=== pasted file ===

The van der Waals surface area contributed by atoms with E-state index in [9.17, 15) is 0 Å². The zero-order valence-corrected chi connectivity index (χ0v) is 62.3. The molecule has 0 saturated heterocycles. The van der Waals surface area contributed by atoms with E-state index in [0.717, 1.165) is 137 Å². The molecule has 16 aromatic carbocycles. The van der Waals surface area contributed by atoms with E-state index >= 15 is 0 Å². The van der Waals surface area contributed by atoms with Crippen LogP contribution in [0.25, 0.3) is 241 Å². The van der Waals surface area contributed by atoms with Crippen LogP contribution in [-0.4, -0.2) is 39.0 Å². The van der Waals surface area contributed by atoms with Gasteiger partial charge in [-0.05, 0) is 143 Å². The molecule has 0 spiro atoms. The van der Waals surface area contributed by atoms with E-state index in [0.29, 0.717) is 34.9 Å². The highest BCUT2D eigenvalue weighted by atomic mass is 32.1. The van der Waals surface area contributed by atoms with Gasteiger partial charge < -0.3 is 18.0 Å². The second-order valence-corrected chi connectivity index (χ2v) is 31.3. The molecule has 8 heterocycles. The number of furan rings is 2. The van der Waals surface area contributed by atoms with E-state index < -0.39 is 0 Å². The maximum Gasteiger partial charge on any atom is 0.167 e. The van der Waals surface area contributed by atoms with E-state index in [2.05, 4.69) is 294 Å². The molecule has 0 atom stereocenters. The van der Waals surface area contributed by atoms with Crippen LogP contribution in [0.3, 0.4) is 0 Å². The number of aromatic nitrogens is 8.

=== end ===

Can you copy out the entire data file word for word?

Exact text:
The van der Waals surface area contributed by atoms with E-state index in [9.17, 15) is 0 Å². The zero-order valence-corrected chi connectivity index (χ0v) is 62.3. The molecule has 0 saturated heterocycles. The van der Waals surface area contributed by atoms with E-state index in [0.717, 1.165) is 137 Å². The molecule has 16 aromatic carbocycles. The van der Waals surface area contributed by atoms with E-state index >= 15 is 0 Å². The van der Waals surface area contributed by atoms with Crippen LogP contribution in [0.25, 0.3) is 241 Å². The van der Waals surface area contributed by atoms with Crippen LogP contribution in [-0.4, -0.2) is 39.0 Å². The van der Waals surface area contributed by atoms with Gasteiger partial charge in [-0.05, 0) is 143 Å². The molecule has 0 spiro atoms. The van der Waals surface area contributed by atoms with E-state index in [0.29, 0.717) is 34.9 Å². The highest BCUT2D eigenvalue weighted by atomic mass is 32.1. The van der Waals surface area contributed by atoms with Gasteiger partial charge < -0.3 is 18.0 Å². The second-order valence-corrected chi connectivity index (χ2v) is 31.3. The molecule has 8 heterocycles. The number of furan rings is 2. The van der Waals surface area contributed by atoms with E-state index < -0.39 is 0 Å². The maximum Gasteiger partial charge on any atom is 0.167 e. The van der Waals surface area contributed by atoms with E-state index in [2.05, 4.69) is 294 Å². The molecule has 0 atom stereocenters. The van der Waals surface area contributed by atoms with Crippen LogP contribution in [0.3, 0.4) is 0 Å². The number of aromatic nitrogens is 8.